Englewood, Co.-Sophomore Petra Galabaugh knows today is important, “I mean, I personally don’t like Trump. I would’ve liked Hillary better, but, Trump is our president now, I respect that. I just hope he doesn’t make any irrational decisions.” Students and teachers at Englewood High School are marking the transition in power today. The presidential inauguration events are being discussed in classrooms and in the hallways. “I’m not happy. I don’t approve of what his choices are. Getting rid of abortion, Planned Parenthood and birth control is something he should not get rid off,” says Thalia Rodriguez (12).
Many students at EHS wonder what the future holds, “I feel like the election was very unfair and that Trump does not deserve to be president”, says Brianna (10). Her concerns are related to immigration issues, “All of my family is from Mexico, I feel as if we are in danger due to Trump’s racism and sexist ways.”
In classrooms all over the school, there are discussions about the ceremony, the oath of office and the peaceful transition of power. They are also talking about Donald Trump’s stances on public education, immigration, and other issues. It is a confusing time for some students, “I don’t really have anything to say about Trump because he isn’t the best and I don’t personally like him,” Jena Korinek (12). “I feel mortified. I’m concerned for the world. Everything is a ripple effect,” says Stephany Ramirez (12).
Education leaders say it is important for teachers to model respect for viewpoints, even when they are different than our own. Student Peston Asher says he finds it hard to see a future with Trump, “I think he doesn’t deserve it (the office) because for one, he’s racist, sexist, and he doesn’t deserve to be the president.”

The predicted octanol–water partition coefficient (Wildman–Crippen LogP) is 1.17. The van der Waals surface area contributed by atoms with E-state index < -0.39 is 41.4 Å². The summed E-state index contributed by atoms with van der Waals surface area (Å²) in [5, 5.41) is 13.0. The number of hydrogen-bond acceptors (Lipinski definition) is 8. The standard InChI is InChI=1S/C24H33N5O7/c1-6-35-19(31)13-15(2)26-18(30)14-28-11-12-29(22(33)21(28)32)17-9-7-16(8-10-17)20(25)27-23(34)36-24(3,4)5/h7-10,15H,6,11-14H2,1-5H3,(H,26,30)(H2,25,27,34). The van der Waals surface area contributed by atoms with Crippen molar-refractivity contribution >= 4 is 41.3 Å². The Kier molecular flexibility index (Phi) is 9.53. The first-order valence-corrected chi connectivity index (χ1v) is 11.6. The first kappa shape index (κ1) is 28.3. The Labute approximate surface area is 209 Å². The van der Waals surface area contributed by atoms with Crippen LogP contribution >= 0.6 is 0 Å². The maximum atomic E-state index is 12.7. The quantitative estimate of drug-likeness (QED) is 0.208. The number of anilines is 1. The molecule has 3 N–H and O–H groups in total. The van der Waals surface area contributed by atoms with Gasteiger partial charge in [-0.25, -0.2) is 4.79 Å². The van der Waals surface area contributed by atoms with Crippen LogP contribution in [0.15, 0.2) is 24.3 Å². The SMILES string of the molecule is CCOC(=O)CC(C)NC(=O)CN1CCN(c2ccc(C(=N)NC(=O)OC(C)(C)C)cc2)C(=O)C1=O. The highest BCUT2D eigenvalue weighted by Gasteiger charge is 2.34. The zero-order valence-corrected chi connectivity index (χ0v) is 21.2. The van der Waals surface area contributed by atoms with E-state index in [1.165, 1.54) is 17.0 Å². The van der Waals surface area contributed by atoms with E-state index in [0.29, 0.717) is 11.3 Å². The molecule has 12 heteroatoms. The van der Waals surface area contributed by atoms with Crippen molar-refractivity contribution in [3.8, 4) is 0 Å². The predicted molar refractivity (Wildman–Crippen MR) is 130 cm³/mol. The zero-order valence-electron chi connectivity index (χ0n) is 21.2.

“I really don’t care for Trump, I hope he does well because he’s our president, I really think he’s going to crash our economy,” says Aujahnae Eggleston (12th). She believes President Trump will cause issues that will be hard to fix, “Economics, insurance, a lot of health problems, and it would be harder for people to get jobs.” Teachers are leading discussions about social change and the security team is on the lookout for anything out of the ordinary on this historical day, “I’m very hopeful that everything goes very smoothly and well. Some things I agree with about Trump and some I do not,” says Officer Orion Watts.
According to edsource.org, in Los Angeles Unified, the district is calling for a “Unity Day” today, with lesson plans on environmental, social and humanitarian topics, as well as restorative justice circles and other activities.
In schools in other parts of the country, students are walking out of class. In San Francisco, walkouts are being organized by an activist group called By Any Means Necessary, which is advocating “no ‘business as usual’ until Trump is defeated,” according to organizer Yvette Felarca, a Berkeley middle school teacher.
Student walkouts, she said, have a history of effectiveness, including the Children’s Crusade, a march in Birmingham in 1963 that “set the stage for the national civil rights movement to win the Federal Civil Rights Act of 1964,” and the Latino and immigrant students walkouts in 2006 that “defeated the federal legislation that would have turned every undocumented immigrant into a felon.”
News reports in Denver find protests in the downtown area. 9News is reporting protesters are spanning about two blocks. There are national report of protesting in various cities.
In Englewood, there are no walkouts planned at area schools, but that doesn’t mean students aren’t passionate about the events of today, “I don’t really like the idea that Trump is becoming president. The country isn’t really going to be good anymore,” says Hunter Saiz (9).
Some are talking about planned protests across the country scheduled for tomorrow, “I heard that at Maddox (elementary school) female teachers are wearing a certain type of ears to protest and I think they are defending women in the women’s March because Trump is against feminism. I think the women’s March is powerful because it’s a bunch of women standing up for us and what we believe is right,” Ralyn Brown (10).